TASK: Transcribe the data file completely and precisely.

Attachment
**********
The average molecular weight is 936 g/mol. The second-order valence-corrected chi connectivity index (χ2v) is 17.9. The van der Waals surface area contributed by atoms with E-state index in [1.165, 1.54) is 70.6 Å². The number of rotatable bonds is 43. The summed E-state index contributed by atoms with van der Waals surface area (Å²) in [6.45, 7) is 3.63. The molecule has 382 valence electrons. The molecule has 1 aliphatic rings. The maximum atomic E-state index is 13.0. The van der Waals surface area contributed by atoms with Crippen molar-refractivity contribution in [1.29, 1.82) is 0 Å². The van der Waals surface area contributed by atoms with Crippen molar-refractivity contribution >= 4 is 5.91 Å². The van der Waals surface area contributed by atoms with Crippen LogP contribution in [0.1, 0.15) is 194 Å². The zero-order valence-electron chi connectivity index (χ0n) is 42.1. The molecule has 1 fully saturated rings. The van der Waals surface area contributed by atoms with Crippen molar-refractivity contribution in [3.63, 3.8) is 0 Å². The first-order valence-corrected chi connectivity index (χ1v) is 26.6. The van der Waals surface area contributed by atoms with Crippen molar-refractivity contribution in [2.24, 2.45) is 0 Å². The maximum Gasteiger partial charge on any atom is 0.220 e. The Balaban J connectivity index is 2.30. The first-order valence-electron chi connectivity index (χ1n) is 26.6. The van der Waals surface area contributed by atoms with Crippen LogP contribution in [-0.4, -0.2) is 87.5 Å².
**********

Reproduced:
The average molecular weight is 936 g/mol. The second-order valence-corrected chi connectivity index (χ2v) is 17.9. The van der Waals surface area contributed by atoms with E-state index in [1.165, 1.54) is 70.6 Å². The number of rotatable bonds is 43. The summed E-state index contributed by atoms with van der Waals surface area (Å²) in [6.45, 7) is 3.63. The molecule has 382 valence electrons. The molecule has 1 aliphatic rings. The maximum atomic E-state index is 13.0. The van der Waals surface area contributed by atoms with Crippen molar-refractivity contribution in [1.29, 1.82) is 0 Å². The van der Waals surface area contributed by atoms with Crippen molar-refractivity contribution >= 4 is 5.91 Å². The van der Waals surface area contributed by atoms with Crippen LogP contribution in [0.1, 0.15) is 194 Å². The zero-order valence-electron chi connectivity index (χ0n) is 42.1. The molecule has 1 fully saturated rings. The van der Waals surface area contributed by atoms with Crippen molar-refractivity contribution in [3.63, 3.8) is 0 Å². The first-order valence-corrected chi connectivity index (χ1v) is 26.6. The van der Waals surface area contributed by atoms with Crippen molar-refractivity contribution in [2.24, 2.45) is 0 Å². The maximum Gasteiger partial charge on any atom is 0.220 e. The Balaban J connectivity index is 2.30. The first-order valence-electron chi connectivity index (χ1n) is 26.6. The van der Waals surface area contributed by atoms with Crippen LogP contribution in [-0.4, -0.2) is 87.5 Å².